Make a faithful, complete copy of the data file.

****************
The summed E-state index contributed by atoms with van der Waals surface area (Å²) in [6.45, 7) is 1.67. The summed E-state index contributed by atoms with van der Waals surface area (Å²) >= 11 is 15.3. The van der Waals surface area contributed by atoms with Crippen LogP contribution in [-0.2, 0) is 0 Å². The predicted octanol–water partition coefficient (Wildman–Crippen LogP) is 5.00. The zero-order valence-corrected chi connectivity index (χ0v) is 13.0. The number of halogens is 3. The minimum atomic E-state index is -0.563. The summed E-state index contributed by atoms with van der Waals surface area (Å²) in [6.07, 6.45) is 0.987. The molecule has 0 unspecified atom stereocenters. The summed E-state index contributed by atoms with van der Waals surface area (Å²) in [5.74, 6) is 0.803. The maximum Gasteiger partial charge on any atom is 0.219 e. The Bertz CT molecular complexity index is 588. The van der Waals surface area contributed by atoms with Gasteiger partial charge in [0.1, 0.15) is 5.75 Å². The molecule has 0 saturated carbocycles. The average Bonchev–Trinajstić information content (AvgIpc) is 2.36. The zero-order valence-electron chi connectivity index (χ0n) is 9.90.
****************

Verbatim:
The summed E-state index contributed by atoms with van der Waals surface area (Å²) in [6.45, 7) is 1.67. The summed E-state index contributed by atoms with van der Waals surface area (Å²) >= 11 is 15.3. The van der Waals surface area contributed by atoms with Crippen LogP contribution in [-0.2, 0) is 0 Å². The predicted octanol–water partition coefficient (Wildman–Crippen LogP) is 5.00. The zero-order valence-corrected chi connectivity index (χ0v) is 13.0. The number of halogens is 3. The minimum atomic E-state index is -0.563. The summed E-state index contributed by atoms with van der Waals surface area (Å²) in [6.07, 6.45) is 0.987. The molecule has 0 unspecified atom stereocenters. The summed E-state index contributed by atoms with van der Waals surface area (Å²) in [5.74, 6) is 0.803. The maximum Gasteiger partial charge on any atom is 0.219 e. The Bertz CT molecular complexity index is 588. The van der Waals surface area contributed by atoms with Gasteiger partial charge in [0.1, 0.15) is 5.75 Å². The molecule has 0 saturated carbocycles. The average Bonchev–Trinajstić information content (AvgIpc) is 2.36. The zero-order valence-electron chi connectivity index (χ0n) is 9.90.